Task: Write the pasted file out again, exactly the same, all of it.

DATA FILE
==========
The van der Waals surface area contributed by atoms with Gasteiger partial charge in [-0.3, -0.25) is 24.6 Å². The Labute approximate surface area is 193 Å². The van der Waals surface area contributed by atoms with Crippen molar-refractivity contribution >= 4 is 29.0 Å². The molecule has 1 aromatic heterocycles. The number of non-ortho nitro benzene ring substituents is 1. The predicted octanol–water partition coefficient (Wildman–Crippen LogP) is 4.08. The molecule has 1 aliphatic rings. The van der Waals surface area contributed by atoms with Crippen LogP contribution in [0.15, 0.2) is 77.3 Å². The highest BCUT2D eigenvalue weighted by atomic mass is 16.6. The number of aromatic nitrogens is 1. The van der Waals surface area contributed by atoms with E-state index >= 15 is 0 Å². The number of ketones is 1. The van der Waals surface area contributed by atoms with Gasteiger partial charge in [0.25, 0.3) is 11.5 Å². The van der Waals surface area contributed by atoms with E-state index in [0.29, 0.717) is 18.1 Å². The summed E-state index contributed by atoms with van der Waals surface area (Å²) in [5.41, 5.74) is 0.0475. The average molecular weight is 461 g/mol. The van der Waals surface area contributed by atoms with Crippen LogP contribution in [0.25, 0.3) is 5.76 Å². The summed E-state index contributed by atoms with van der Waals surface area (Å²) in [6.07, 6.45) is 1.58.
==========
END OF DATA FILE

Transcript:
The van der Waals surface area contributed by atoms with Gasteiger partial charge in [-0.3, -0.25) is 24.6 Å². The Labute approximate surface area is 193 Å². The van der Waals surface area contributed by atoms with Crippen molar-refractivity contribution >= 4 is 29.0 Å². The molecule has 1 aromatic heterocycles. The number of non-ortho nitro benzene ring substituents is 1. The predicted octanol–water partition coefficient (Wildman–Crippen LogP) is 4.08. The molecule has 1 aliphatic rings. The van der Waals surface area contributed by atoms with Crippen LogP contribution in [0.15, 0.2) is 77.3 Å². The highest BCUT2D eigenvalue weighted by atomic mass is 16.6. The number of aromatic nitrogens is 1. The van der Waals surface area contributed by atoms with E-state index >= 15 is 0 Å². The number of ketones is 1. The van der Waals surface area contributed by atoms with Gasteiger partial charge in [0.25, 0.3) is 11.5 Å². The van der Waals surface area contributed by atoms with E-state index in [0.29, 0.717) is 18.1 Å². The summed E-state index contributed by atoms with van der Waals surface area (Å²) in [5.41, 5.74) is 0.0475. The average molecular weight is 461 g/mol. The van der Waals surface area contributed by atoms with Crippen LogP contribution in [0.25, 0.3) is 5.76 Å². The summed E-state index contributed by atoms with van der Waals surface area (Å²) in [6.07, 6.45) is 1.58.